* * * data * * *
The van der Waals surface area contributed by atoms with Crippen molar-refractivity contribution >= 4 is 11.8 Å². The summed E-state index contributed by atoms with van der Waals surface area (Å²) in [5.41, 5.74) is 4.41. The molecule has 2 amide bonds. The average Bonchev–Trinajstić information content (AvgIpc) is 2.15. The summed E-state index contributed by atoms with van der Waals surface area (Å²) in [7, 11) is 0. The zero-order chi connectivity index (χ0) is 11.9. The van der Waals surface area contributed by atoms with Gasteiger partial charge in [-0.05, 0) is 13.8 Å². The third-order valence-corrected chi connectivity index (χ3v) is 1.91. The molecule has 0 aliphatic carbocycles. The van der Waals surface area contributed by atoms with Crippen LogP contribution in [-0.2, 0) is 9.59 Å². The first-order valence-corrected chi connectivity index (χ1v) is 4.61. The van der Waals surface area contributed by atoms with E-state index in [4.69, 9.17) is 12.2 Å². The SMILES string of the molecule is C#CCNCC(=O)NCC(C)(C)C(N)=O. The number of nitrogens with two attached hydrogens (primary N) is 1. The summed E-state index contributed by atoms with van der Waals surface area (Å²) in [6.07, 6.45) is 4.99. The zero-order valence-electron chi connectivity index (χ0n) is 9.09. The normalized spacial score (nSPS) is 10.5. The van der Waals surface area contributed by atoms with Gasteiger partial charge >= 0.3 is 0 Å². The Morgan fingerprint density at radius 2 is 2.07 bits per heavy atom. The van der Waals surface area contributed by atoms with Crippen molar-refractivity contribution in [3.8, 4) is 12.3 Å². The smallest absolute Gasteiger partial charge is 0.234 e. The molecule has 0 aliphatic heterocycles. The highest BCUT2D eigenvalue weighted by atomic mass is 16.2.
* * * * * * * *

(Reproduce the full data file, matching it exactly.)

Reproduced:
The van der Waals surface area contributed by atoms with Crippen molar-refractivity contribution >= 4 is 11.8 Å². The summed E-state index contributed by atoms with van der Waals surface area (Å²) in [5.41, 5.74) is 4.41. The molecule has 2 amide bonds. The average Bonchev–Trinajstić information content (AvgIpc) is 2.15. The summed E-state index contributed by atoms with van der Waals surface area (Å²) in [7, 11) is 0. The zero-order chi connectivity index (χ0) is 11.9. The van der Waals surface area contributed by atoms with Gasteiger partial charge in [-0.05, 0) is 13.8 Å². The third-order valence-corrected chi connectivity index (χ3v) is 1.91. The molecule has 0 aliphatic carbocycles. The van der Waals surface area contributed by atoms with Crippen LogP contribution in [-0.2, 0) is 9.59 Å². The first-order valence-corrected chi connectivity index (χ1v) is 4.61. The van der Waals surface area contributed by atoms with E-state index in [4.69, 9.17) is 12.2 Å². The SMILES string of the molecule is C#CCNCC(=O)NCC(C)(C)C(N)=O. The number of nitrogens with two attached hydrogens (primary N) is 1. The summed E-state index contributed by atoms with van der Waals surface area (Å²) in [6.07, 6.45) is 4.99. The zero-order valence-electron chi connectivity index (χ0n) is 9.09. The normalized spacial score (nSPS) is 10.5. The van der Waals surface area contributed by atoms with Gasteiger partial charge >= 0.3 is 0 Å². The Morgan fingerprint density at radius 2 is 2.07 bits per heavy atom. The van der Waals surface area contributed by atoms with Crippen molar-refractivity contribution in [3.8, 4) is 12.3 Å². The smallest absolute Gasteiger partial charge is 0.234 e. The molecule has 0 aliphatic heterocycles. The highest BCUT2D eigenvalue weighted by atomic mass is 16.2.